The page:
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Maytag is a blue cheese produced on the Maytag Dairy Farms outside of Newton, Iowa, the former home of the Maytag Corporation. In 1938, Iowa State University developed a new process for making blue cheese from homogenized cow's milk instead of the traditional sheep's milk.

History Edit

In 1941, production of the cheese was started by Frederick L. Maytag II and Robert Maytag, grandsons of the founder of the Maytag appliance company, Frederick Louis Maytag I. In the beginning, the milk for the cheese came from a prize winning herd of Holstein cattle that was established by E. H. Maytag, a son of the Maytag founder.[1]

The company is currently owned by the third and fourth generations of the Maytag family.

Process Edit

The process for making Maytag Blue Cheese was discovered and patented by two Iowa State University microbiologists, Clarence Lane and Bernard W. Hammer. Roquefort, another type of blue cheese, had been made for a number of years in Europe, but attempts to manufacture a similar cheese in the United States had thus far been unsuccessful. Difficulties encountered in making these types of cheeses produced a less than satisfactory product, and quality control would have been disastrous.

The problems encountered with producing Roquefort type cheeses in the United States for distribution were the lengthy time required to develop the artisan flavor, the mold growth not being uniform, the quality being below average for numerous lots produced, and the color of the curd being too dark.[2]

The process begins with homogenizing the milk that will be used for the cheese. In making Maytag Blue Cheese, the cream is separated from the milk, homogenized and then added back into the now skim milk. This would typically occur between 80 and 100 degrees Fahrenheit (27 and 38 °C) and 2000 to 3500 pounds-force per square inch (14 to 24 MPa) of pressure.[2] This would allow for proper fat hydrolysis, which affects the flavor of the cheese.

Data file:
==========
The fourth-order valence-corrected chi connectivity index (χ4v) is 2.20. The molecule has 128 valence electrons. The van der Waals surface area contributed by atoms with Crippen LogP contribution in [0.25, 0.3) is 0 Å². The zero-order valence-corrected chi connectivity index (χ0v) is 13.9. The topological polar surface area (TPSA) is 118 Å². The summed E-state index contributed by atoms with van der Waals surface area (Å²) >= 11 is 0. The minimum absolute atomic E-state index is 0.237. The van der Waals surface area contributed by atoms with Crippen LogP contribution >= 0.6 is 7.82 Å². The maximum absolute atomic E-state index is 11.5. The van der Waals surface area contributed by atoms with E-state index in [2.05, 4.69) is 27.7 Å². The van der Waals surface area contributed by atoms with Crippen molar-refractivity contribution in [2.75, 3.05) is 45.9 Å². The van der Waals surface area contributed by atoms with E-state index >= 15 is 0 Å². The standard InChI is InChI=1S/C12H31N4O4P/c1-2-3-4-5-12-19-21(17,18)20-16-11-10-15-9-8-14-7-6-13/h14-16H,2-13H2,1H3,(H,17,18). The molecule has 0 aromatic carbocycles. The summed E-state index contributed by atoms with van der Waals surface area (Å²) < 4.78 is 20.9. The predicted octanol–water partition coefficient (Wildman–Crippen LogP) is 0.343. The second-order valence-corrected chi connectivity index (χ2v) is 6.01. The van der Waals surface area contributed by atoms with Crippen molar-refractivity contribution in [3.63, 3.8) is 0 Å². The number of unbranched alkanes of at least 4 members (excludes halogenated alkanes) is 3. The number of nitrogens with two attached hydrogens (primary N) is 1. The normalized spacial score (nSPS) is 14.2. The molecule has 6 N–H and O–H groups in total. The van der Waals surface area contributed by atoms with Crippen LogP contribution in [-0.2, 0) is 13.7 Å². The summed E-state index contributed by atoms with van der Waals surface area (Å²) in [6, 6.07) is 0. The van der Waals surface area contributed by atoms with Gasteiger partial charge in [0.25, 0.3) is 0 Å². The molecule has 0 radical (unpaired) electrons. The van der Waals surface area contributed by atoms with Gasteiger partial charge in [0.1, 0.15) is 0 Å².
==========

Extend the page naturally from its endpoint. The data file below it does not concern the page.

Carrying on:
There is a ripening period prior to adding rennet (an enzyme that coagulates milk into curds and whey) to the cheese. A typical usage would be to add 3 ounces of rennet per 100 pounds of milk, allowing it to set in a temperature range of 85 to 86 degrees Fahrenheit (30 °C). Better results were achieved using 4 ounces of rennet per 100 pounds of milk and setting in a higher than usual temperature range of 90 to 92 °F (32 to 33 °C).[2]

According to Lane and Hammer's records, their alterations caused the cheese-making process to speed up from this point forward, with the time in between setting, cutting and dipping nearly cut in half. Also, after dipping the cheese and allowing it to cook in hot whey, the draining time was cut from 20–30 minutes to 3–5 minutes.

Penicillium is then added to the finished product, which produces its characteristic green veins.[2]

After the rounds of cheese are made by hand, the cheese is aged in specially designed caves where they are exposed to high humidity and cool temperatures.[1]

The company still uses the same time-consuming method of hand making cheese, using milk only from local dairy farms.[1]

ResultsEdit

From this modified process discovered at Iowa State University, the color, flavor, and texture are more uniform and desired for this type of cheese, thus allowing it to be produced consistently in a manufacturing setting. Maytag has dominated the American blue cheese industry since its inception.

Nutritional informationEdit

1 oz of Blue Cheese:

AwardsEdit

  • Best Hard Blue cheese at the 2005 World Cheese Awards.

ReferencesEdit

  1. 1.0 1.1 1.2 "Maytag Dairy Farms". http://www.maytagblue.com/. 
  2. 2.0 2.1 2.2 2.3 "US Patent 2132077: Method for Making Blue Veined Cheese". http://www.freepatentsonline.com/2132077.pdf/. 

External linksEdit

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